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What's the meaning of the -O4 optimization flag in gcc (3.2.3)? What's the difference to O3? When would you use one vs. the other?

The man pages only mention O, O0-3, Os, no word of the mysterious O4. Thanks!

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4  
gcc 3.2.3 is positively archaic. Since then, the developers have released gcc 3.3, 3.4, 4.0, 4.1, 4.2, 4.3, 4.4, and 4.5. You should really use a more current release. –  Novelocrat Aug 3 '10 at 20:35
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But the answer is the same for everything at least up to 4.4 –  tstenner Aug 3 '10 at 20:47
    
Might be a leftover from the PGCC days which supported everything up to -O9. –  Laurynas Biveinis Aug 5 '10 at 8:10

2 Answers 2

up vote 14 down vote accepted

There is no -O4 in 3.2.3. Everything above -O3 results in -O3 being chosen.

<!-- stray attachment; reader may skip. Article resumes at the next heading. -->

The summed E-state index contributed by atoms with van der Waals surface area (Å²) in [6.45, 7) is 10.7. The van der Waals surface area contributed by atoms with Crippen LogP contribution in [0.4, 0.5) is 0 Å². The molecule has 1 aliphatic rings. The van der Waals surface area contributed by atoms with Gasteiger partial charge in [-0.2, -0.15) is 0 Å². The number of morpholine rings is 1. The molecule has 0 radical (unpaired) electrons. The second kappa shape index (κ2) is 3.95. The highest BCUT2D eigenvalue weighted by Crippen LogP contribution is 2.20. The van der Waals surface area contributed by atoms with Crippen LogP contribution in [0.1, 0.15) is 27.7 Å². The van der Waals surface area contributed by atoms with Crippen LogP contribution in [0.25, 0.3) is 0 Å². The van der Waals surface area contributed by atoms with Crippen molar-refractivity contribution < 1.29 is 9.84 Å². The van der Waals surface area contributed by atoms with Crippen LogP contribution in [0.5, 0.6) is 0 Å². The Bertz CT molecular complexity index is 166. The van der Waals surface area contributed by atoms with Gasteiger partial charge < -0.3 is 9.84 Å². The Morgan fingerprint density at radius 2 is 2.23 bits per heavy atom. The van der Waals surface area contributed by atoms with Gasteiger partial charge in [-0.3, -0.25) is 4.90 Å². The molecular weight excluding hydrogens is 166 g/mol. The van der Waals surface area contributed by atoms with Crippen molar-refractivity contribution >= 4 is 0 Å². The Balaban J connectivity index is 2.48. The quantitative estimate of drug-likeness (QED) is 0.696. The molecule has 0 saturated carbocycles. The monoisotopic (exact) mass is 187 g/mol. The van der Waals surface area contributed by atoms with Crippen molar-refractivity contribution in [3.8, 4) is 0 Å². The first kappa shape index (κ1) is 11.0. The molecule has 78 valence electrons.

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Ok that would explain it. Would you happen to know if I can tell what O flag was used when something was compiled if I have the binary? –  naumcho Aug 4 '10 at 19:36
    
Some build systems insert the compiler settings into the binary, but there's no easy, generic way. –  tstenner Aug 4 '10 at 19:48

You can check what optimization are enabled for each level

gcc -c -Q -O3 --help=optimizers | grep enabled

It works at least for gcc 4.4.

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Doesn't work with 4.1.2, but that's handy to know! –  bstpierre Aug 3 '10 at 23:08
    
Works with 4.3.2, thanks for the tip. –  Matthieu M. Aug 4 '10 at 7:28

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